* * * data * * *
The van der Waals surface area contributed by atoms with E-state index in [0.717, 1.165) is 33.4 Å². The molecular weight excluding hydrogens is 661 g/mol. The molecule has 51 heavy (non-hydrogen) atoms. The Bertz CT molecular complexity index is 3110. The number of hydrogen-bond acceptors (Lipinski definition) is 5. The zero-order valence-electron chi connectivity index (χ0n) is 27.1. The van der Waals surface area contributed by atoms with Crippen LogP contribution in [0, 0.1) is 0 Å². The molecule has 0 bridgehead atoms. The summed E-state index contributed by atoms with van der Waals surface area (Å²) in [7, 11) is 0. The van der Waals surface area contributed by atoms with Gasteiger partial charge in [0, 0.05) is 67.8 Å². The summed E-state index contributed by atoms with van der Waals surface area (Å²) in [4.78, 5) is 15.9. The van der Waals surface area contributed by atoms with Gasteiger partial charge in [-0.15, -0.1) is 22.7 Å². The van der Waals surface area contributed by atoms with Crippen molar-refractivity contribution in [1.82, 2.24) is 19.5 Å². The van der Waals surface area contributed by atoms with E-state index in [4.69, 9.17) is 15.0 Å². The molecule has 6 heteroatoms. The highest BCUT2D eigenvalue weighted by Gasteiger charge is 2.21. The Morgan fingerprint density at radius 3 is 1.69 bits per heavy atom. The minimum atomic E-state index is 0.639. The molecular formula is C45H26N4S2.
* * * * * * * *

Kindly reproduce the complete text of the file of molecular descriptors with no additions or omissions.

The van der Waals surface area contributed by atoms with E-state index in [0.717, 1.165) is 33.4 Å². The molecular weight excluding hydrogens is 661 g/mol. The molecule has 51 heavy (non-hydrogen) atoms. The Bertz CT molecular complexity index is 3110. The number of hydrogen-bond acceptors (Lipinski definition) is 5. The zero-order valence-electron chi connectivity index (χ0n) is 27.1. The van der Waals surface area contributed by atoms with Crippen LogP contribution in [0, 0.1) is 0 Å². The molecule has 0 bridgehead atoms. The summed E-state index contributed by atoms with van der Waals surface area (Å²) in [7, 11) is 0. The van der Waals surface area contributed by atoms with Gasteiger partial charge in [0, 0.05) is 67.8 Å². The summed E-state index contributed by atoms with van der Waals surface area (Å²) in [4.78, 5) is 15.9. The van der Waals surface area contributed by atoms with Gasteiger partial charge in [-0.15, -0.1) is 22.7 Å². The van der Waals surface area contributed by atoms with Crippen molar-refractivity contribution in [1.82, 2.24) is 19.5 Å². The van der Waals surface area contributed by atoms with E-state index in [4.69, 9.17) is 15.0 Å². The molecule has 6 heteroatoms. The highest BCUT2D eigenvalue weighted by Gasteiger charge is 2.21. The Morgan fingerprint density at radius 3 is 1.69 bits per heavy atom. The minimum atomic E-state index is 0.639. The molecular formula is C45H26N4S2.